30. Removing Non-Selected Toll Free Number from the iTRS Directory. In the iTRS Toll Free Notice, we emphasized that an important outcome of this proceeding was to “cleanse” the iTRS Directory of extra or unwanted toll free numbers at the end of the transition period. We proposed that any toll free numbers that have not been mapped to local numbers in the SMS/800 database by a toll free service provider be removed from the iTRS Directory at the end of the transition period. There is support in the record for removing such numbers from the iTRS Directory at the end of the transition period, and no commenter opposed this proposal. Thus, we adopt a rule requiring that iTRS providers, within one year after the effective date of this Order, remove from the iTRS Directory any toll free numbers that have not been mapped to local numbers in the SMS/800 database, and have not been mapped directly to a local number in the iTRS Directory by the iTRS provider.

31. The Commission also sought comment on whether it should establish a process whereby during the transition period, iTRS users who know that they do not want their toll free number(s) could request that those numbers be deleted from the iTRS Directory. Although we received no comment on this specific issue, we find that, should an iTRS user wish to relinquish his or her toll free number at any time during the one-year transition period, the iTRS provider should facilitate the request and delete the number from the iTRS directory. If the user makes an affirmative request, there should be no service disruption. Moreover, such a process will help cleanse the database on an ongoing basis. Thus, we adopt the proposal. We find that this clean-up of the iTRS Directory is not unduly burdensome. Moreover, it will provide the Commission with clearer indications of how relay services are being used to serve the deaf and hard-of-hearing community and the extent to which that community is using toll free numbers.

32. Consumer Outreach. The record in this proceeding reinforces the Commission's view that the success of the Commission's new iTRS toll free numbering rules will be enhanced by outreach efforts by consumer groups, as well as by iTRS providers and the Commission. We recognize that deaf and hard-of-hearing individuals may be accustomed to the current process for obtaining toll free numbers and that any change will require substantial education and outreach. We do not seek to impose overly burdensome obligations on any one sector involved, and seek instead to share the responsibilities, with the highest priority being to fully inform the iTRS community of the transition.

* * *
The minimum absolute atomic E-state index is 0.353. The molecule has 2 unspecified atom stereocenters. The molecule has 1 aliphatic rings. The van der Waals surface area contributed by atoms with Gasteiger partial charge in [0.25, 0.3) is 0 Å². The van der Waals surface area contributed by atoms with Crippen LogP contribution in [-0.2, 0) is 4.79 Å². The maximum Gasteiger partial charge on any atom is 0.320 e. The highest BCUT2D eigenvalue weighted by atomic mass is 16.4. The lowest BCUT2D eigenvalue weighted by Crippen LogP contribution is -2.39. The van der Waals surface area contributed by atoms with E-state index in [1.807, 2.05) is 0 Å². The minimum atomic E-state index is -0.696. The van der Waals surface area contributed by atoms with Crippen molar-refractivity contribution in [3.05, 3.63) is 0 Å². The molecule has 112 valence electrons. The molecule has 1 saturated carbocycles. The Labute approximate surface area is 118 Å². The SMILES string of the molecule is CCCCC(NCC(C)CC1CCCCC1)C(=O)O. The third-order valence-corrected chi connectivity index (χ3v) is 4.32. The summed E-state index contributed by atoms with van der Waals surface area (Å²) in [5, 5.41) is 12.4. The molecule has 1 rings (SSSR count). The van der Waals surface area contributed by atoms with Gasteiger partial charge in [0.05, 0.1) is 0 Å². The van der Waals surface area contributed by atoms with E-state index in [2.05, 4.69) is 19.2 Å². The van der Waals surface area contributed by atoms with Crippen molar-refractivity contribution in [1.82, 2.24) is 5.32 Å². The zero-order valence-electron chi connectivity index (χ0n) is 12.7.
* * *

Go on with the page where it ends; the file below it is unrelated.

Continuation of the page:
33. We agree with the consumer groups that the iTRS providers are on the “front line” of the outreach effort as they have the most interaction with iTRS users. However, there appears to be disagreement in the record as to whether iTRS providers should be responsible for providing toll free terms and conditions to users. The consumer groups want iTRS providers and toll free service providers to “fully inform the customers of the terms and conditions associated with the use of the toll free number.” Sorenson, on the other hand, argues that unless it “is the toll free consumer's chosen [toll free service] provider, Sorenson should not bear any responsibility for disclosing the terms and conditions associated with the service.”

34. Under the user notification rule we adopt, every iTRS provider must include certain information on its Web site as well as in any promotional materials. Providers must clearly explain, in layman's terms, the process by which a user may acquire a toll free number from a toll free service provider, or transfer a toll free number from an iTRS provider to a toll free service provider or RespOrg. The notification must include contact information for toll free service providers so that users may easily access necessary information. Such contact information will also be available from consumer groups and the Commission. iTRS providers must also provide information on how an iTRS user may request that his toll free numbers be linked to his ten-digit telephone numbers in the iTRS Directory.

35. The Commission will play a significant role in consumer outreach and education efforts. In the iTRS Toll Free Notice, the Commission had asked for comment on how to make information about the availability and use of toll free numbers available to iTRS users, such as fact sheets and Web sites. Commenting consumer groups recommend that iTRS providers' Web sites should “include contact information for the appropriate FCC consumer information portals to provide additional sources of information on the transition plan.” Moreover, CSDVRS suggests that “a central repository of information” be created on the Commission's Web site, along with a posting on all provider Web sites, “similar to that required for E911.” We find both to be useful suggestions. Thus, we conclude that providers must post on their Web sites contact information for toll free service providers. The Commission will also provide this information on its Web site. We encourage consumer groups also to provide this information.

36. Toll Free Waiver Order. Since December 2009, the Commission has waived the portion of the Toll Free Clarification Public Notice that stated that toll free numbers and ten-digit geographic numbers should not be directed to the same URI in the iTRS Directory. The Commission's waiver is set to expire today. We hereby extend the waiver, effective immediately, until February 6, 2012, to allow the rules set forth in this Order to become effective, including the necessary information collection approvals. We find that the rules, once effective, will achieve the policy goals of this proceeding and the Commission's iTRS numbering plan.Start Printed Page 59557